My students are not allowed in papers or discussion to say what they “feel”, except hot and cold, rough and smooth (as you can no more feel a thought than smell one). Nor are they allowed to talk about “values”. Please: principles, rights, goods, truths (as in the self-evident ones), but not “values”, since all that is implied, so far, by talk of someone’s values, is that he himself values them–and who cares about that, really, unless I’m bargaining with him?

Of course it is common for people to use “values” to mean those other things — presumably, in that case, “objective values” (an oxymoron) — but the word itself does not carry that meaning. Its subjective squishiness makes it well-suited, for instance, for use in carefully crafted diplomatic statements, the very point of which is not to say anything definite, as in yesterday’s official remarks by Secretary Clinton on Chen Guangcheng’s release:

I am pleased that we were able to facilitate Chen Guangcheng’s stay and departure from the U.S. Embassy in a way that reflected his choices and our values. I was glad to have the chance to speak with him today and to congratulate him on being reunited with his wife and children.

— a perfect example of how one can speak of values without being committed to anything objective at all.

There are values and then there are values. In another administration, I might have taken the Secretary’s use of the word to be code for, say, the inalienable right to life. In this case, I have no idea what the word could stand for.

Secretary Clinton was criticized for not referring to Chen Guangcheng in her opening statement for the U.S.-China summit and for her “passive” (that is, weak, lame) reference to human rights:

as part of our dialogue, the United States raises the importance of human rights and fundamental freedoms because we believe that all governments do have to answer to citizens’ aspirations for dignity and the rule of law, and that no nation can or should deny those rights.

But commentators have not noticed that this statement is not so much weak in reference to China as not about China at all. It comes after a description of how China and the U.S. have together been deliberating about how to deal with Iran, North Korea, Syria, Sudan and Burma. Its natural construction, in the context, is that the United States takes the initiative in those deliberations in raising questions about human rights violations of those other governments.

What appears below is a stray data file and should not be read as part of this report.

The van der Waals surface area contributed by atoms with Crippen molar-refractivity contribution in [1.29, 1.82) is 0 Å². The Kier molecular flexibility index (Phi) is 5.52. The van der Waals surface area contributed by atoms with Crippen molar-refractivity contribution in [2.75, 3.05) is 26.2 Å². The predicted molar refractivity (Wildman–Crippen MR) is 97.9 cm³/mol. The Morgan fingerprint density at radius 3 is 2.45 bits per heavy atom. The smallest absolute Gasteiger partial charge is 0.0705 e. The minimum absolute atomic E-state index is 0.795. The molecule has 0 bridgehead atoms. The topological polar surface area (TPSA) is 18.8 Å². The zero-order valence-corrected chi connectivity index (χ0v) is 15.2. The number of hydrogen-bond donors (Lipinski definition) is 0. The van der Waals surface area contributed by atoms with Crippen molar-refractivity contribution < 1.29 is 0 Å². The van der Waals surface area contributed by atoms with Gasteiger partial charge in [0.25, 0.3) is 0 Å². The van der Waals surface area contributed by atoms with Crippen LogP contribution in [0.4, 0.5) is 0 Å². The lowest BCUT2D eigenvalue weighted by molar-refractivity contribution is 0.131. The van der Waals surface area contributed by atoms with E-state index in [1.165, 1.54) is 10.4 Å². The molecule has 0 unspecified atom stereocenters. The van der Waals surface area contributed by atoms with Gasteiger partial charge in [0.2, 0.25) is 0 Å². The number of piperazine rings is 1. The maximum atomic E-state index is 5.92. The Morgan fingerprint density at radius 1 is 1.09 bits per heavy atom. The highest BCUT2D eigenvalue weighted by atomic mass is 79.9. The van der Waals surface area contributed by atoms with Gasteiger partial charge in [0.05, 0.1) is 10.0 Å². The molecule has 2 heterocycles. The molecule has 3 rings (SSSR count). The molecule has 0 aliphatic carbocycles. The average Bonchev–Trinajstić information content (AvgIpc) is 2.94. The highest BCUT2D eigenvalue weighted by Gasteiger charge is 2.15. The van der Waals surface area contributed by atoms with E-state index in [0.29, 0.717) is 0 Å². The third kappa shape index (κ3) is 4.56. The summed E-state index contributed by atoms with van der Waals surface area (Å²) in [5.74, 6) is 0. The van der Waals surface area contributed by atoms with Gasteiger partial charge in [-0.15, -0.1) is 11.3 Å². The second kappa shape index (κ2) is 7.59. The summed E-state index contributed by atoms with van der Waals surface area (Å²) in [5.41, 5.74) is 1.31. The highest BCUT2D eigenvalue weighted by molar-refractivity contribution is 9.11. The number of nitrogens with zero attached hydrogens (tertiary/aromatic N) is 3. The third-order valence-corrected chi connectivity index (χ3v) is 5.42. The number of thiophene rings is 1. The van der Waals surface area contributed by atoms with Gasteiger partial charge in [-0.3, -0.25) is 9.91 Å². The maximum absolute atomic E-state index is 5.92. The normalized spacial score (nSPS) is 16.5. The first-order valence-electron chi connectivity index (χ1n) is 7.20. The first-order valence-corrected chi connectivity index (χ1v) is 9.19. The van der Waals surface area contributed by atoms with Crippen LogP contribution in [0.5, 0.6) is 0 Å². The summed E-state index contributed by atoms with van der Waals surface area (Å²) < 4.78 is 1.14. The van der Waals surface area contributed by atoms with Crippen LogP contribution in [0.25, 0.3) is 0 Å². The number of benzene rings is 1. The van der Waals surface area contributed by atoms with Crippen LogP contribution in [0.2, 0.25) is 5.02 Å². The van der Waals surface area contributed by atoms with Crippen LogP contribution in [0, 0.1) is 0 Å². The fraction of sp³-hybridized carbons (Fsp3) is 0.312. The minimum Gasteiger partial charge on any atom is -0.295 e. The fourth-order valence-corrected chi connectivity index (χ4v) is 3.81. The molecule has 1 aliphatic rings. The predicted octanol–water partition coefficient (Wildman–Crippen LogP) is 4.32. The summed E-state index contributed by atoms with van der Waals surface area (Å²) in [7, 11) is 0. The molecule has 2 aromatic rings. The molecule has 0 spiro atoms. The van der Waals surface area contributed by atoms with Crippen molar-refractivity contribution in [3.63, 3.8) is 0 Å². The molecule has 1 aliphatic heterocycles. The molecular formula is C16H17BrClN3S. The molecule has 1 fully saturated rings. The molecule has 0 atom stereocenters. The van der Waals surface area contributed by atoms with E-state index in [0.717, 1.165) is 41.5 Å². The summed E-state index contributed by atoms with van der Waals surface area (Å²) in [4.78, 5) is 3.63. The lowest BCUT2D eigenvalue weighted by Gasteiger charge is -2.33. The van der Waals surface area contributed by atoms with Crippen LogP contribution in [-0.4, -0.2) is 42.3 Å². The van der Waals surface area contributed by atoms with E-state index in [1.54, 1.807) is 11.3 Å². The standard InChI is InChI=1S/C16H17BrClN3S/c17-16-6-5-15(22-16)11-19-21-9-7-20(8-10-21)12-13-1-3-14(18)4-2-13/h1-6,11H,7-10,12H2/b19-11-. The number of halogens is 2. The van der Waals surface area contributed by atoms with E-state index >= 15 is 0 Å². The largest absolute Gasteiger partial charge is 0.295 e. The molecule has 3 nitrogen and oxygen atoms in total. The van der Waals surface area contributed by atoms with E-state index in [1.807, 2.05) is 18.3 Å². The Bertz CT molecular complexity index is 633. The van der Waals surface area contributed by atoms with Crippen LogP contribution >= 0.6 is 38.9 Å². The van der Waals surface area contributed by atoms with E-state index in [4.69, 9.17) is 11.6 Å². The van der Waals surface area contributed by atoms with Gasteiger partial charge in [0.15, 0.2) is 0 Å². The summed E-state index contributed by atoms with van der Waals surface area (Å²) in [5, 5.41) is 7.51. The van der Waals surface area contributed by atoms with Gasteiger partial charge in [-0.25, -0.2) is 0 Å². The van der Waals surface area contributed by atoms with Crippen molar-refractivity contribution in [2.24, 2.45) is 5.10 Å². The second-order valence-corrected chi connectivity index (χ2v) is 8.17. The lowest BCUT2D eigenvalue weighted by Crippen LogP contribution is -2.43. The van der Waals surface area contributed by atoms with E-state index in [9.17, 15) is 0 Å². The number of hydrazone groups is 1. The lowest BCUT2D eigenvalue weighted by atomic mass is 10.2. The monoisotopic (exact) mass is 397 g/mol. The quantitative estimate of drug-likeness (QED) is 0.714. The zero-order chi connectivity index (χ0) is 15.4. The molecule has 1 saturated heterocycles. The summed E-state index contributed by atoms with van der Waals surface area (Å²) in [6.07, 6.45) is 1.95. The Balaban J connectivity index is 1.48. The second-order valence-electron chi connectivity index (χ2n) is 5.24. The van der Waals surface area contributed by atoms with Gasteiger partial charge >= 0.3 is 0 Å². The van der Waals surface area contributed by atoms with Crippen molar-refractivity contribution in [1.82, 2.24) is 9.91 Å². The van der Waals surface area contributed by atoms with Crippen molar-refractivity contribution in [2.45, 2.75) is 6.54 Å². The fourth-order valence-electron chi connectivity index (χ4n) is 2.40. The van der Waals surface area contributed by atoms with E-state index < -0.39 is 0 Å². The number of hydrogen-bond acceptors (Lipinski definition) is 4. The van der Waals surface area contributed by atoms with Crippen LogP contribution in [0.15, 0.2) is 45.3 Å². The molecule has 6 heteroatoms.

Some understanding is necessary of course for American officials such as Secretary Clinton, who are put in a very weak position by the widely-accepted contractarian interpretation of human rights (such as Rawls’), which is all that they know. What can one really say on those grounds against governments which deliberately violate human rights? That such governments “have to answer” to aspirations?

Oooohh–Stalin would be scared! Hitler of course would say that his citizens’ aspirations were exactly what he was “answering to.”

A “passive” defense of human rights is insured.

It is true that Secretary Clinton next says:

As President Obama said this week, a China that protects the rights of all its citizens will be a stronger and more prosperous nation, and of course, a stronger partner on behalf of our common goals

A nicely crafted statement, too, since it does not so far imply that China is not protecting the rights of all of its citizens! But in any case this defense of rights is lame also. Some nations seem to be more prosperous precisely by enslaving some of their own people (as Lincoln thought the American South was, especially upon the invention of the Cotton Gin), and our own Supreme Court, and President Obama too, have declared that our national prosperity now depends upon the unhindered ability of women to violate the right to life of unborn children.

–Okay, okay, a cheap shot, I agree: I admit that neither slaves nor unborn children have counted as citizens!